WASHINGTON (Reuters) - The United States is on a “dangerous path” that could lead to a European-style fiscal crisis, the Senate’s top tax legislator warned on Monday, while calling for more tax revenue and ending corporate incentives to shift profits and jobs overseas.
Democrat Max Baucus urged fellow lawmakers to resolve by the end of 2012 a host of “crucial spending and tax decisions” that will arise immediately after the November 6 presidential and congressional elections.
The remarks by the chairman of the Senate Finance Committee were short on specifics and did not lay out a clear working agenda, but they reflected growing urgency on Capitol Hill.
After the elections, a wave of fiscal issues will hit Congress, including the expiration of temporary tax cuts made under Presidents George W. Bush and Barack Obama, huge budget cuts ordered last year, and what to do about various tax breaks.
“Deficits and debt are not just a spending problem,” Baucus said in a speech to the Bipartisan Policy Center, a think tank. “We simply don’t raise enough revenue.”
Decisions on these and other questions will come at a time when the United States, struggling to grow out of a financial crisis and recession, has run federal budget deficits topping $1 trillion for three straight years and is on track for a fourth.
At the same time, protracted fiscal crises in Europe are casting a shadow over the sluggish U.S. economic recovery.
Action on a deficit-reduction plan and tax code overhaul has been put off over the last two years as Democrats and Republicans have been unable to overcome deep divisions, with Democrats seeking tax increases on the wealthy and Republicans focusing on domestic spending cuts without any tax increases.
“We’re on a dangerous path. If we don’t act, it could lead towards fiscal crisis, like some European countries,” Baucus said.
Obama, a Democrat, and lawmakers from both parties say they favor cleaning up the tax code in a broad overhaul, which most define as cutting marginal tax rates while trimming tax breaks that favor individual groups and industries.
Baucus said he has been in bipartisan talks to find a way forward on an end-of-the-year deal to avoid the fiscal cliff. Meetings are focused on two proposals with some bipartisan backing, including one recommended by the president’s fiscal commission, known as Simpson-Bowles.
While Simpson-Bowles failed to garner enough backing to trigger a Congressional vote, and Obama did not embrace it, comments by Baucus suggest it may be gaining new currency.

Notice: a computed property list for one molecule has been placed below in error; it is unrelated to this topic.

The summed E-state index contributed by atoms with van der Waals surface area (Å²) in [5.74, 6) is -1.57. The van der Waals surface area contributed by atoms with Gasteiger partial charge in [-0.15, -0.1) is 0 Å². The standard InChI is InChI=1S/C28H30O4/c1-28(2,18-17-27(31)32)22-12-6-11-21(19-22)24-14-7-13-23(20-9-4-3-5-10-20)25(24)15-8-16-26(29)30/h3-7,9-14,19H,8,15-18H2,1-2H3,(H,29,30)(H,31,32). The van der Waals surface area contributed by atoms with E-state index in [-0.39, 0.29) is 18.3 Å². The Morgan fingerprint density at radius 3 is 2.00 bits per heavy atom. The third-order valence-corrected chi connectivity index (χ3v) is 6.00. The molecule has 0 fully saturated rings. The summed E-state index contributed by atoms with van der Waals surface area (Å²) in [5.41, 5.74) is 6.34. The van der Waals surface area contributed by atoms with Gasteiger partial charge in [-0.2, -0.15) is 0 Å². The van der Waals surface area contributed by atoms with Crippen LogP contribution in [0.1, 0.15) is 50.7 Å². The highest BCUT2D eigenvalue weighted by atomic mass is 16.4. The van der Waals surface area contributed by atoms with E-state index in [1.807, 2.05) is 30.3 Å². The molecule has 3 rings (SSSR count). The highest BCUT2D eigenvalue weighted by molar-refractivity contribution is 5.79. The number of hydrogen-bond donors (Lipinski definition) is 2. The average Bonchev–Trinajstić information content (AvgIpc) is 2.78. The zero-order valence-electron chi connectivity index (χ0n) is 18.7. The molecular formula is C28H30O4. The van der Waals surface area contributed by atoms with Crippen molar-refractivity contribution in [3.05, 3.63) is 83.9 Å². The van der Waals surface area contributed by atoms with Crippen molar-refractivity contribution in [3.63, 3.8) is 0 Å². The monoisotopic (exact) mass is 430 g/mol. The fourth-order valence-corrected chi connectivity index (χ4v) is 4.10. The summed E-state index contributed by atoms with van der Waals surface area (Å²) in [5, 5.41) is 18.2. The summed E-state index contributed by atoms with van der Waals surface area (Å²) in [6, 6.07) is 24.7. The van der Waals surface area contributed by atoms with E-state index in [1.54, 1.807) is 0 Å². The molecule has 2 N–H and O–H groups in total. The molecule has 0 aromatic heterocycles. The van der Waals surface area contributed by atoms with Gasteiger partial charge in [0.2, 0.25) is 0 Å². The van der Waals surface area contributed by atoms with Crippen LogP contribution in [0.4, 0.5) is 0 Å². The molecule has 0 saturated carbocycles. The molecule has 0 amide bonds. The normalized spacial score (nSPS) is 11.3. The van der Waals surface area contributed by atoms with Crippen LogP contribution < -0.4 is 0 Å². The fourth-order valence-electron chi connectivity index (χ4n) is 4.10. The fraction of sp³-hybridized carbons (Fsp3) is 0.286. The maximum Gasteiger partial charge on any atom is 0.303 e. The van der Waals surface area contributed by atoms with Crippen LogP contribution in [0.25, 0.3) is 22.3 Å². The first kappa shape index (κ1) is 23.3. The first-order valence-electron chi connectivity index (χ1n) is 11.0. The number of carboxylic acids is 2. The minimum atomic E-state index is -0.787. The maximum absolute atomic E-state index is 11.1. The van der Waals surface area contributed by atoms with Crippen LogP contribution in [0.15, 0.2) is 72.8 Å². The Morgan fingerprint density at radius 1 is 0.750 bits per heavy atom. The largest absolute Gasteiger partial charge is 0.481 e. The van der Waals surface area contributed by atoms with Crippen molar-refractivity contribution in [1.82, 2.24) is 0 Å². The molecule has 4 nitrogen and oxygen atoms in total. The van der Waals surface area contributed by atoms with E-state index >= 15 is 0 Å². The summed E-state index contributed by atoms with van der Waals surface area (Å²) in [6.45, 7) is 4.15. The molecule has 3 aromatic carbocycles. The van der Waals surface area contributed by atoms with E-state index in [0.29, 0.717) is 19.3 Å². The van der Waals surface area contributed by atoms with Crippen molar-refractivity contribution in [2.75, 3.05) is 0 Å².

Baucus said that plan and one offered by the Bipartisan Policy Center were “rough starting points that people tend to agree with.”
The Simpson-Bowles plan outlined several options, including one trimming the current tax brackets from six to three and cutting the top 35 percent individual tax rate to between 24 percent and 27 percent.
That proposal also limits the mortgage interest and health care deductions, converting them to credits.
Echoing other Democrats’ views, Baucus said any tax code rewrite must raise revenue, a position that is at odds with the current Republican negotiating stance. “Mathematically there is no escape,” Baucus said, without laying out any details.
Separately, former Republican House Speaker Dennis Hastert and former House Democratic Majority Leader Dick Gephardt called for a bipartisan deal on how much revenue the government should raise. After that, tax rates would be sketched in to fit the amount of revenues needed.
“Only after a framework has been set, Congress should debate the rates themselves,” they said in a Financial Times opinion column on Monday.
House Republicans have called for cutting individual and corporate rates from top rates of 35 percent to 25 percent.
Republicans are also backing a type of “fast-track” mechanism that could force action on tax reforms if Congress failed to act before a set deadline, though they are still working out the details.
Baucus said that option should be considered.
The moderate Democrat from Montana has been holding hearings on tax reform for more than a year. He is up for re-election in 2014.
Several experts said they were encouraged that Baucus did not lay out clear markers, suggesting he is eager to forge a bipartisan deal. “People shouldn’t sit around making lists of what they would not do,” said Bill Thomas, former chairman of the House tax writing panel.
The U.S. corporate tax system is known as a “worldwide” system, requiring companies to pay taxes on income earned abroad that is brought back to the United States. Businesses say such a system actually encourages them to move operations offshore and keep profits abroad to avoid tax.
Many companies advocate a “territorial” system, where income earned outside the United States is free of U.S. tax and subject only to the local jurisdiction’s tax.
Baucus, in his speech, noted that other countries “have shifted to territorial systems to keep their companies from moving overseas. And they have tougher rules against shifting profits overseas.”
He said that, under the worldwide system, “we have weakened protections against shifting income to tax havens.”
That cheered investment analyst Jim Lucier, who said it seemed Baucus was seeking middle ground on corporate taxes.
“He is clearly trying to straddle the differences,” Lucier said.
Editing by Eric Beech, Gunna Dickson and Tim Dobbyn